Portal: Islam and the Judeo-Christian Tradition

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Islam and the Hebrew Bible Tradition

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The battle of Badr was the prophet's first battle and one of his most successful; Muhammad's success here gave faith, both to himself and the movement, and the tradition sees proof of divine aide both in the Qur'an and the sira account of the battle.

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The massacre of the Jewsih tribe of Banu Qurayzah remains one of the most controversial events of the sira to this day; a great victory for Muhammad and the Muslims, the mercilessness with which he dealt with his Jewish enemies leaves many questions about the character of the prophet.

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Sunni orthodoxy claims that the Qur'an is infallible when it speaks of matters of science, but a close comparison to the scientific undestanding of the text of the Qur'an to modern science shows many revealing mistakes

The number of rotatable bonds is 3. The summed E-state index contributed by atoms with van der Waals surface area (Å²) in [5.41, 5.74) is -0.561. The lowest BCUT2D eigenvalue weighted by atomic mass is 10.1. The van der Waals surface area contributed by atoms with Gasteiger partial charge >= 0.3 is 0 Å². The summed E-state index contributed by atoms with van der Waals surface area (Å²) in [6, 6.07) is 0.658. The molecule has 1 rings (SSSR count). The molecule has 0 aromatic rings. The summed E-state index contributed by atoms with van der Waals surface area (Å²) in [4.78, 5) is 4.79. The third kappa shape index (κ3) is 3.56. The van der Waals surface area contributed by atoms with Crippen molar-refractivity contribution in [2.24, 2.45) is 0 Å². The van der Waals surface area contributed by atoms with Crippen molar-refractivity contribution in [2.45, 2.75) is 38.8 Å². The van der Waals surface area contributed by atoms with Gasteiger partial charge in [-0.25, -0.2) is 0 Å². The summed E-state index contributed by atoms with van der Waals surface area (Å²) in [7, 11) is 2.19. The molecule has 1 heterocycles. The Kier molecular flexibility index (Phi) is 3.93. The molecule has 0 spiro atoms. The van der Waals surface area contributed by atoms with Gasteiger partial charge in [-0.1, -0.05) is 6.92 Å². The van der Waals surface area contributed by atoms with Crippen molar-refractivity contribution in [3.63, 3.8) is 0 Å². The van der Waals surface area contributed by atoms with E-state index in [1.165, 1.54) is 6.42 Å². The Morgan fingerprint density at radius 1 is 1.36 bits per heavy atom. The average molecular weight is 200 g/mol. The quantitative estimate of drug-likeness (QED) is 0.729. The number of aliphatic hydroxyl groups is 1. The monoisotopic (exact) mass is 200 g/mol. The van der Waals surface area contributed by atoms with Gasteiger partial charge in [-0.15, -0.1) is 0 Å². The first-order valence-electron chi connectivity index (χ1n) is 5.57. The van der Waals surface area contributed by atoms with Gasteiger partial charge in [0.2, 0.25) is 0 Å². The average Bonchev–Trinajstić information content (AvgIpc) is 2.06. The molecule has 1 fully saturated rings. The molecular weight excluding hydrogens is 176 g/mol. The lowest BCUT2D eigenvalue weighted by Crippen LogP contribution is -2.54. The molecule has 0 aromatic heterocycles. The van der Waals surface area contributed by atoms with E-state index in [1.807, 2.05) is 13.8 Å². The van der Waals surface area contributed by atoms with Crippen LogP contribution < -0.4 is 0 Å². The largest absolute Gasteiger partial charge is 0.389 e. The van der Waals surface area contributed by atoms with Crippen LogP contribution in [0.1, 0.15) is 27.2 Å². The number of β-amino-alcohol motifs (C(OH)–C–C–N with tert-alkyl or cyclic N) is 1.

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Muhammad ordered many people who oppossed him or the Muslim movement to be killed.

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The original title of the works of the sira were the maghaazi مغازي or raids; the career of the prophet from the earliest times was defined by his military adventures.


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Islam and the Christian Scriptural Tradition

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Dihya was a Berber queen who fiercely resisted the expanding caliphate to her death.

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The caliphate, or success state to the prophet, in orthodox Sunni Islam is seen as the continuation of the rule of the prophet of Allah by his viceroy on earth, and is a divinely ordained institution.

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Islam and extra-biblical Stories from the Jewish and Christian Traditions

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The Qur'an was never put down to writing during the prophet's lifetime, according to the Islamic sources the impetus to put the Qur'an to writing came from the death of many of the Muslims who had memorized it.

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Many of the chapters of the Qur'an begin with mysterious combinations of letters whose function remains unclear to this day.


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